Fuel efficiency

I was curious about fuel consumption when carrying kayaks on the top of a car vs a lower profile trailer. Specifically, we have a 6 cyl toyota 4runner. Not a great MPG vehicle to begin with, but I think about 2 mpg less with our boats up top.

Has anyone done the math? Will a light weight trailer beat out the cartop carrier?

We are considering it for other perks like my wife being able to load our tandem by herself when she wants to take the little one out with her. The MPG alone would not make it worth while, but it is a consideration for which to choose on a longer trip with all three of us.

Thanks for the help.

Generally the smaller the more aero the car the more effect.

I normally carry two 17ft sea kayaks. My Subaru looses up to 4mpg. My diesel powered 3/4 ton truck no discernable difference.

I don’t notice a huge difference with one boat on the roof but there is definitely a noticeable drop with two (I have a 2014 Subaru Crosstrek and average about 28 mpg, almost all of my long drives include a kayak). I’m thinking the trailer might be better than having multiple boats on the roof but might be a wash with just one. They are definitely convenient, as long as you have a place to park them.

With a single boat on top in low cradles, I lose about 2 MPG in my Outlander. A single boat on top in the new-to-me Hullavator, I seem to lose about 3.5 mpg. 2 boats and gear in my kayak trailer and I lose about 4 mpg, and with 4 boats and gear I seem to lose about 5 mpg. These are general estimates based on the trip computer. I consider all well worth the minimal loss.

I carry canoes on a trailer behind a Ford F-350 diesel.
My record mpg is 23.8 mpg.
With a trailer more like 21.5
It can haul more than 2 Subarus.

Thanks to all for the replies. It sounds like others get a similar result with car top carry. The trailer appeals because it seems we tend to over pack, and having a little room back there for the cooler and fishing gear would be nice, but mostly, my wife needs to be able to easily load boats for trips she wants to do on her own. I was hopeful it might actually be slightly better mpg with less wind resistance right behind the car.

Can’t answer you on the results of trailer versus roof rack, but with the 2001 Outback I used to have, I did some checking over time on mileage with stuff on roof or not. I found that the big hit happened when I put the roof rack on (A Yakima non-aero set). Once I put the cross bars on, I found freeway mileage dropped by 3-4 mpg. If I put bikes or kayaks on the rack, I didn’t then notice any significant change in fuel economy.

Seeing similar big hit with putting rack on roof with my current Audi, but haven’t quantified it nor yet figured out if boats on roof lowered fuel economy even more.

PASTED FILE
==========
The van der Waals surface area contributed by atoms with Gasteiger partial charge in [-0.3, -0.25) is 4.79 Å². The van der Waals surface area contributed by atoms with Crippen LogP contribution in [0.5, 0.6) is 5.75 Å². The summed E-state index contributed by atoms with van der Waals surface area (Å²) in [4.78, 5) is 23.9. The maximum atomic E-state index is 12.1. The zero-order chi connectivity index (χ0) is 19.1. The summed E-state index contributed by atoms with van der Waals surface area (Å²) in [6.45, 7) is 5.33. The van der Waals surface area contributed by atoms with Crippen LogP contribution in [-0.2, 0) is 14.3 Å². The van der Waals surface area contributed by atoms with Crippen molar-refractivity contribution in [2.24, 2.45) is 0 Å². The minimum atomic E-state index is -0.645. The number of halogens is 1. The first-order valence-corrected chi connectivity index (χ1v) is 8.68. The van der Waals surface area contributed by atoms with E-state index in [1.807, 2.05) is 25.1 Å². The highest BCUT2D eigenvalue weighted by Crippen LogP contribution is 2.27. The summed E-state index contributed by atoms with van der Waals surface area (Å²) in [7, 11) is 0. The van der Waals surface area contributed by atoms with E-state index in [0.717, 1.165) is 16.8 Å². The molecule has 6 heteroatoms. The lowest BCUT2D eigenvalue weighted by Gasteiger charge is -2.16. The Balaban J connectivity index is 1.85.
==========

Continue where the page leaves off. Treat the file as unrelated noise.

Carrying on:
Going beyond looking at fuel usage to total costs, a trailer does have added costs. Registration and possibly insurance for trailer, need to have a place to keep it, some launch ramps charge more for trailers than roof carried boats (I can think of one near me where it is free for roof transported, but they charge for trailers), CA State parks charge a trailer as an added vehicle, etc.

Trailers have some advantages. Easier to load and unload and slightly better gas mileage.

However you have to balance that with needing a trailer hookup with electric if you don’t already have one. Finding a parking space. Maintenance, licensing, registration, insurance, and possible property taxes. Higher tolls, storage, etc. In Maryland, DC, and Virginia, almost all car top boats are free to launch, but most counties require a fairly expensive annual permit if you have a trailer.

If you are cursed with a homeowner’s association, many have limits on where you can keep a trailer.

As to mileage, a fellow paddler just kept track and he came back with 5 mpg loss per boat. Both sea kayaks. Compact SUV.

Hauling my kevlar CD Prana on the roof of my Honda Fit has had little, if any, effect on MPG. Get anywhere between 44 and even 52, depending on the wind.

I lose around 2 mpg or a bit less with one canoe on a 4Runner. My '09 Subaru Outback lost more with just a bare rack. You might gain a little fuel economy with a trailer but not much given your 4Runner already doesn’t lose much efficiency and a trailer adds weight and some friction plus at least a little aero drag I’d think.

For best fuel economy lower your rear window and stick them inside.

I see no change in fuel economy with the kayaks on top of our Land Rover Discovery 300 Tdi or when hauling a 6x12 cargo trailer, 30 mpg.

To me, a couple extra mpg when hauling the kayaks is pretty good, I wouldn’t worry about it.

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I find I end up driving a little slower when loaded up with the canoe. I don’t really notice much of a difference but I think that any loss in L/100km is absorbed by the reduction in my speed.

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For straight up fuel efficiency, the toe of rack you’re using might make a difference too. J racks vs saddles, etc. For ease of loading a different rack might be the answer.

There are various racks that have load assistance of different types. Thule Hullivator is a very popular one. I chose the Malone Seawing for myself because of the optional “stinger” load assist accessory, and there are others.

If you want the trailer for extra cargo space, that’s different again, and might be with the other issues people have mentioned just for that convenience.

All are options, it’s just a matter of choosing what’s a priority for you.